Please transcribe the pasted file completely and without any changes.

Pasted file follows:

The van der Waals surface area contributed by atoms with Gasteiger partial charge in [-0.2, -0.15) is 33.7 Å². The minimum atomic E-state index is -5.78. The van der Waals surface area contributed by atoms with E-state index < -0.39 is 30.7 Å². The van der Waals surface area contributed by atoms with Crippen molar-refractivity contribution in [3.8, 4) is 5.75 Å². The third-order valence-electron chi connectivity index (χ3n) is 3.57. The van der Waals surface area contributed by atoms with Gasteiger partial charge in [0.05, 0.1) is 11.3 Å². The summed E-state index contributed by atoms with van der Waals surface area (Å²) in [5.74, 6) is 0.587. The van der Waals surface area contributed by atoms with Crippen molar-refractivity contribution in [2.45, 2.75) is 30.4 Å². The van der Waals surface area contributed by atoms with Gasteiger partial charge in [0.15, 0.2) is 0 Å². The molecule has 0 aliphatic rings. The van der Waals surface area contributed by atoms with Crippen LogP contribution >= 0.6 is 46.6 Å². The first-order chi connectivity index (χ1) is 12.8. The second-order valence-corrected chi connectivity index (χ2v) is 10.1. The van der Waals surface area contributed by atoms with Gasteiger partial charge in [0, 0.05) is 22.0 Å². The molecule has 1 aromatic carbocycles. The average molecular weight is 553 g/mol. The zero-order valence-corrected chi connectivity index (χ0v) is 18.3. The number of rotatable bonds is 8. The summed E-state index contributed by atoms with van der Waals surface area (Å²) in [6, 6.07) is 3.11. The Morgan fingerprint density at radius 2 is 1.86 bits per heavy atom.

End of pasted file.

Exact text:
The van der Waals surface area contributed by atoms with Gasteiger partial charge in [-0.2, -0.15) is 33.7 Å². The minimum atomic E-state index is -5.78. The van der Waals surface area contributed by atoms with E-state index < -0.39 is 30.7 Å². The van der Waals surface area contributed by atoms with Crippen molar-refractivity contribution in [3.8, 4) is 5.75 Å². The third-order valence-electron chi connectivity index (χ3n) is 3.57. The van der Waals surface area contributed by atoms with Gasteiger partial charge in [0.05, 0.1) is 11.3 Å². The summed E-state index contributed by atoms with van der Waals surface area (Å²) in [5.74, 6) is 0.587. The van der Waals surface area contributed by atoms with Crippen molar-refractivity contribution in [2.45, 2.75) is 30.4 Å². The van der Waals surface area contributed by atoms with Gasteiger partial charge in [0.15, 0.2) is 0 Å². The molecule has 0 aliphatic rings. The van der Waals surface area contributed by atoms with Crippen LogP contribution >= 0.6 is 46.6 Å². The first-order chi connectivity index (χ1) is 12.8. The second-order valence-corrected chi connectivity index (χ2v) is 10.1. The van der Waals surface area contributed by atoms with Gasteiger partial charge in [0, 0.05) is 22.0 Å². The molecule has 1 aromatic carbocycles. The average molecular weight is 553 g/mol. The zero-order valence-corrected chi connectivity index (χ0v) is 18.3. The number of rotatable bonds is 8. The summed E-state index contributed by atoms with van der Waals surface area (Å²) in [6, 6.07) is 3.11. The Morgan fingerprint density at radius 2 is 1.86 bits per heavy atom.